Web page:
f. 178v, blank.
2nd. f.: Que’ ch’infinita
ORIGIN
Written in Italy , s. XVex.; the manuscript from which this one was perhaps copied may have been owned by Franciscus Antonii Petri Bartoli de Florentia, as is stated in the note on f. 178; the note carries the date of 1370 however, and the description does not match the present ms.; original space for the arms on f. 1 has not been filled in, but instead painted gold.
PROVENANCE
Acquired from Luigi Grassi in 1931.
BIBLIOGRAPHY
Ullman, no. 11; De Ricci, p. 20, no. 3; Wilkins, no. 1. L. V. Miller, Catalogue of Books and Manuscripts in the Estelle Doheny Collection (Los Angeles, California, 1940), 5, pl. XIII; P. Santi Mattei, "Un miniatore del secolo XIV", Il Bibliofilo, anno VI, no. 10-11 (1885), 152; Barbier de Montault, "Un miniaturiste italien en 1365" Revue de l’art chrétien, V (1887), 90; exhibition catalogue, Edward Lawrence Doheny Memorial Library (Los Angeles, California, 1950), 21, 31.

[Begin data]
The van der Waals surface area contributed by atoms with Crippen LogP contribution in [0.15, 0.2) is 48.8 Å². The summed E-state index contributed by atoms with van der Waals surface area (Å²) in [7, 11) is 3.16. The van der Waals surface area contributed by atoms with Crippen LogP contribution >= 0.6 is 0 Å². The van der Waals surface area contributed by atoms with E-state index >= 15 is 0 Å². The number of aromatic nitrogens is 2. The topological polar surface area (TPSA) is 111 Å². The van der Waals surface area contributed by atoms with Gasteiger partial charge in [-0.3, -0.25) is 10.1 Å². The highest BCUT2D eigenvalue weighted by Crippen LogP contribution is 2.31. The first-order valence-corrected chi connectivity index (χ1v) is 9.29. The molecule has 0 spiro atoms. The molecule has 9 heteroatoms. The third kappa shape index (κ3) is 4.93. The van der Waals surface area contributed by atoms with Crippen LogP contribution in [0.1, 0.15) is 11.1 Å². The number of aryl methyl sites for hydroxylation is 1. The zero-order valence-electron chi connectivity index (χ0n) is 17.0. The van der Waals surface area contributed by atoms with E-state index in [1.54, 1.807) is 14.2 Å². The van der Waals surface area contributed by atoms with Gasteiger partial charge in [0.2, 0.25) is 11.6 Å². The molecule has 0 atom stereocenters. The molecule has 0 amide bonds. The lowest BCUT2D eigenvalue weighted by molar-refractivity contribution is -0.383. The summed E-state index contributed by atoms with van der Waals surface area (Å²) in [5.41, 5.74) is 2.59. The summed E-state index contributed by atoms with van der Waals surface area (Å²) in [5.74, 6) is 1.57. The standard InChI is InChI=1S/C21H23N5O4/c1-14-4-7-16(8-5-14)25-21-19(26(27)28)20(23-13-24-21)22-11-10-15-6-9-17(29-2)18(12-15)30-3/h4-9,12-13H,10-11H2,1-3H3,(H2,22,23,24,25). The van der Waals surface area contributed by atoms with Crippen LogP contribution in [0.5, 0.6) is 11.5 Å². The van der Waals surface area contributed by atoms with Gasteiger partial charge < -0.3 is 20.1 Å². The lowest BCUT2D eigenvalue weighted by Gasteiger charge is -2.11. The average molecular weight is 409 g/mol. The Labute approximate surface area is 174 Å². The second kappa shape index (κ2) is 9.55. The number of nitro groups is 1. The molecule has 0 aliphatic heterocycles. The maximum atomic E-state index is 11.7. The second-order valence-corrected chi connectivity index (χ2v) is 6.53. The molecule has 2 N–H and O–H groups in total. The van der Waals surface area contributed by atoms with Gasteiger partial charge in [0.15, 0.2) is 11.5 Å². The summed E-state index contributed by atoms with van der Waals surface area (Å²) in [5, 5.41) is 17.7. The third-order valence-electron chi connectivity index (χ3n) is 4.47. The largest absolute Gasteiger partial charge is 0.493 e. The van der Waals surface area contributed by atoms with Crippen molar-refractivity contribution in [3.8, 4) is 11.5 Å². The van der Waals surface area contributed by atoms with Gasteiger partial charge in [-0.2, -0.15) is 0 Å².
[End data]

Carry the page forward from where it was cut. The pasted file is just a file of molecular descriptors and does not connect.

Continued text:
Notes
1. The inscription is published, including a discussion of errors in transcription by E. H. Wilkins, The Making of the "Canzoniere" ..., 217.

Abbreviations
De Ricci
De Ricci, S. Census of Medieval and Renaissance Manuscripts in the United States and Canada. 3 vols. New York, 1935-40.
Ullman
Ullman, B. L. Petrarch Manuscripts in the United States (Censimento dei codici petrarcheschi, no. 1). Padova, 1964 (also in Italia medioevale e umanistica, v [1962], 443-475).
Wilkins
Wilkins, E.H. "Manuscripts of the Canzoniere and the Triumphs in American Libraries", Modern Philology, XLV (1947), 23-35 (updated in Wilkins, E.H. The Making of the "Canzoniere" and Other Petrarchan Studies. Roma, 1951.